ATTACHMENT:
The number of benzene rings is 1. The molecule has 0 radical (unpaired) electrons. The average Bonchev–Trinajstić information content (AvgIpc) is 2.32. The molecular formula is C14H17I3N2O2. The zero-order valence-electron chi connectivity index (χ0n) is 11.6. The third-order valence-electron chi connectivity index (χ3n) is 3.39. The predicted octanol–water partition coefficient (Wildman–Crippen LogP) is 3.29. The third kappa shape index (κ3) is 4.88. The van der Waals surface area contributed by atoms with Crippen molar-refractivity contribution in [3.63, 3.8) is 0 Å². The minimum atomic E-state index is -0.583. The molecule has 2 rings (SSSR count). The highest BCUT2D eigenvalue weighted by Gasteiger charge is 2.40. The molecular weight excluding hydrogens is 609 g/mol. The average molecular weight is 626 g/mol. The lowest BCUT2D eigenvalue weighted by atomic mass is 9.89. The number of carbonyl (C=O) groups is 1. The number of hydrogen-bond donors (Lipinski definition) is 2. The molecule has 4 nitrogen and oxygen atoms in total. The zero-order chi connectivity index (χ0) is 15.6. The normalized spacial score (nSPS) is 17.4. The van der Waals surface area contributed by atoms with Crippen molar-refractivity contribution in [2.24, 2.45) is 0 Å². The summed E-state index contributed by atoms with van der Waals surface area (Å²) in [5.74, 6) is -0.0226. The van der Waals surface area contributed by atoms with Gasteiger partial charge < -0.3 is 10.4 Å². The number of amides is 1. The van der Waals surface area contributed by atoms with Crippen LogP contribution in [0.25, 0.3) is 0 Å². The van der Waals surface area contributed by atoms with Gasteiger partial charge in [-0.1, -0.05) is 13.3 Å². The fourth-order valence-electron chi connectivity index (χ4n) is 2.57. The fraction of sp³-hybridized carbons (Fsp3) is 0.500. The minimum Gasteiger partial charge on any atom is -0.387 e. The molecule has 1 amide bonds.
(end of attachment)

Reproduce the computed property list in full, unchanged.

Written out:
The number of benzene rings is 1. The molecule has 0 radical (unpaired) electrons. The average Bonchev–Trinajstić information content (AvgIpc) is 2.32. The molecular formula is C14H17I3N2O2. The zero-order valence-electron chi connectivity index (χ0n) is 11.6. The third-order valence-electron chi connectivity index (χ3n) is 3.39. The predicted octanol–water partition coefficient (Wildman–Crippen LogP) is 3.29. The third kappa shape index (κ3) is 4.88. The van der Waals surface area contributed by atoms with Crippen molar-refractivity contribution in [3.63, 3.8) is 0 Å². The minimum atomic E-state index is -0.583. The molecule has 2 rings (SSSR count). The highest BCUT2D eigenvalue weighted by Gasteiger charge is 2.40. The molecular weight excluding hydrogens is 609 g/mol. The average molecular weight is 626 g/mol. The lowest BCUT2D eigenvalue weighted by atomic mass is 9.89. The number of carbonyl (C=O) groups is 1. The number of hydrogen-bond donors (Lipinski definition) is 2. The molecule has 4 nitrogen and oxygen atoms in total. The zero-order chi connectivity index (χ0) is 15.6. The normalized spacial score (nSPS) is 17.4. The van der Waals surface area contributed by atoms with Crippen molar-refractivity contribution in [2.24, 2.45) is 0 Å². The summed E-state index contributed by atoms with van der Waals surface area (Å²) in [5.74, 6) is -0.0226. The van der Waals surface area contributed by atoms with Gasteiger partial charge < -0.3 is 10.4 Å². The number of amides is 1. The van der Waals surface area contributed by atoms with Crippen LogP contribution in [0.25, 0.3) is 0 Å². The van der Waals surface area contributed by atoms with Gasteiger partial charge in [-0.1, -0.05) is 13.3 Å². The fourth-order valence-electron chi connectivity index (χ4n) is 2.57. The fraction of sp³-hybridized carbons (Fsp3) is 0.500. The minimum Gasteiger partial charge on any atom is -0.387 e. The molecule has 1 amide bonds.